Why, if the Soul can fling the Dust aside, And naked on the Air of Heaven ride, Is't not a Shame - is't not a Shame for him So long in this Clay Suburb to abide?

LXX

But that is but a Tent wherein may rest A Sultan to the realm of Death addrest; The Sultan rises, and the dark Ferrash Strikes, and prepares it for another Guest.

LXXI

I sent my Soul through the Invisible, Some letter of that After - life to spell: And after many days my Soul return'd, And said, "Behold, Myself am Heav'n and Hell:"

LXXII

Heav'n but the Vision of fulfill'd Desire, And Hell the Shadow of a Soul on fire, Cast on the Darkness into which Ourselves, So late emerged from, shall so soon expire.

Heav'n And Hell: Heav'n the vision, Hell the shadow.]

LXXIII

We are no other than a moving row Of visionary Shapes that come and go Round with this Sun - illumin'd Lantern held In Midnight by the Master of the Show;

LXXIV

Impotent Pieces of the Game He plays Upon this Chequer - board of Nights and Days; Hither and thither moves, and checks, and slays, And one by one back in the Closet lays.

LXXV

The Ball no question makes of Ayes and Noes, But Right or Left as strikes the Player goes; And He that toss'd you down into the Field, He knows about it all - he knows - He knows!

LXXVI

The Moving Finger writes; and, having writ, Moves on: nor all your Piety nor Wit Shall lure it back to cancel half a Line, Nor all your Tears wash out a Word of it.

LXXVII

For let Philosopher and Doctor preach Of what they will, and what they will not - each Is but one Link in an eternal Chain That none can slip, nor break, nor over - reach.

LXXVIII

And that inverted Bowl we call The Sky, Whereunder crawling coop'd we live and die, Lift not your hands to It for help - for It As impotently rolls as you or I.

LXXIX

With Earth's first Clay They did the Last Man knead, And there of the Last Harvest sow'd the Seed: And the first Morning of Creation wrote What the Last Dawn of Reckoning shall read.

LXXX

Yesterday This Day's Madness did prepare; To - morrow's Silence, Triumph, or Despair: Drink! for you know not whence you came, nor why: Drink! for you know not why you go, nor where.

LXXXI

I tell you this - When, started from the Goal, Over the flaming shoulders of the Foal Of Heav'n Parwin and Mushtari they flung, In my predestined Plot of Dust and Soul.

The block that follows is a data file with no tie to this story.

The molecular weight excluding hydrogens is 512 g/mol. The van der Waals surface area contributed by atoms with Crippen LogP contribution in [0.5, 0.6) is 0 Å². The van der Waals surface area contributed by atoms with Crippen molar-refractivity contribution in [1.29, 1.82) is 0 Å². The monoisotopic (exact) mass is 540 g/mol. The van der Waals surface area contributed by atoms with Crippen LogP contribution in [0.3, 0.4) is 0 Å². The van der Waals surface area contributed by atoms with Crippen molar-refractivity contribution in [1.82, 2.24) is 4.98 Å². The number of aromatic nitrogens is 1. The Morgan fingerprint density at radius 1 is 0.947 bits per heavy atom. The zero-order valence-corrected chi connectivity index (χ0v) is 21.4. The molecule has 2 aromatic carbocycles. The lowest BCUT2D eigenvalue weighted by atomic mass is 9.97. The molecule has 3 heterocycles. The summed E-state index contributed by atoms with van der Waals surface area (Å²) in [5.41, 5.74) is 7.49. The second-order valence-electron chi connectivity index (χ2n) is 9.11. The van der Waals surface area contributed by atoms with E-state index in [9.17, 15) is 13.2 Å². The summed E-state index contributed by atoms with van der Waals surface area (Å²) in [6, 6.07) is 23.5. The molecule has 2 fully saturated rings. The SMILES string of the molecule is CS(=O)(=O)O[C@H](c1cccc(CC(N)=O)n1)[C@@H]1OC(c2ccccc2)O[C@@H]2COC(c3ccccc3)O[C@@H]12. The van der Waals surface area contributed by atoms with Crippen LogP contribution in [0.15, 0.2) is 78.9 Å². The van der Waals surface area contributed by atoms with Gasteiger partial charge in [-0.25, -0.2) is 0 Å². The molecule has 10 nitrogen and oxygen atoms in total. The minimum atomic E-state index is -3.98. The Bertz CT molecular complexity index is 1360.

LXXXII

The Vine had struck a fibre: which about If clings my being - let the Dervish flout; Of my Base metal may be filed a Key, That shall unlock the Door he howls without.

LXXXIII

And this I know: whether the one True Light Kindle to Love, or Wrath - consume me quite, One Flash of It within the Tavern caught Better than in the Temple lost outright.

LXXXIV

What! out of senseless Nothing to provoke A conscious Something to resent the yoke Of unpermitted Pleasure, under pain Of Everlasting Penalties, if broke!

LXXXV

What! from his helpless Creature be repaid Pure Gold for what he lent us dross - allay'd Sue for a Debt we never did contract, And cannot answer - Oh the sorry trade!

LXXXVI

Nay, but, for terror of his wrathful Face, I swear I will not call Injustice Grace; Not one Good Fellow of the Tavern but Would kick so poor a Coward from the place.

LXXXVII

Oh Thou, who didst with pitfall and with gin Beset the Road I was to wander in, Thou wilt not with Predestined Evil round Enmesh, and then impute my Fall to Sin!

LXXXVIII

Oh, Thou, who Man of baser Earth didst make, And ev'n with Paradise devise the Snake: For all the Sin the Face of wretched Man Is black with - Man's Forgiveness give - and take!

LXXXIX

As under cover of departing Day Slunk hunger - stricken Ramazan away, Once more within the Potter's house alone I stood, surrounded by the Shapes of Clay.

XC

And once again there gather'd a scarce heard Whisper among them; as it were, the stirr'd Ashes of some all but extinguisht Tongue, Which mine ear kindled into Living Word.

XCI

Said one among them - "Surely not in vain My substance from the common Earth was ta'en That he who subtly wrought me into Shape Should stamp me back to shapeless Earth again?"

XCII

Another said - "Why, ne'er a peevish Boy Would break the Cup from which he drank in Joy; Shall He that of His own free Fancy made The Vessel, in an after - rage destroy!"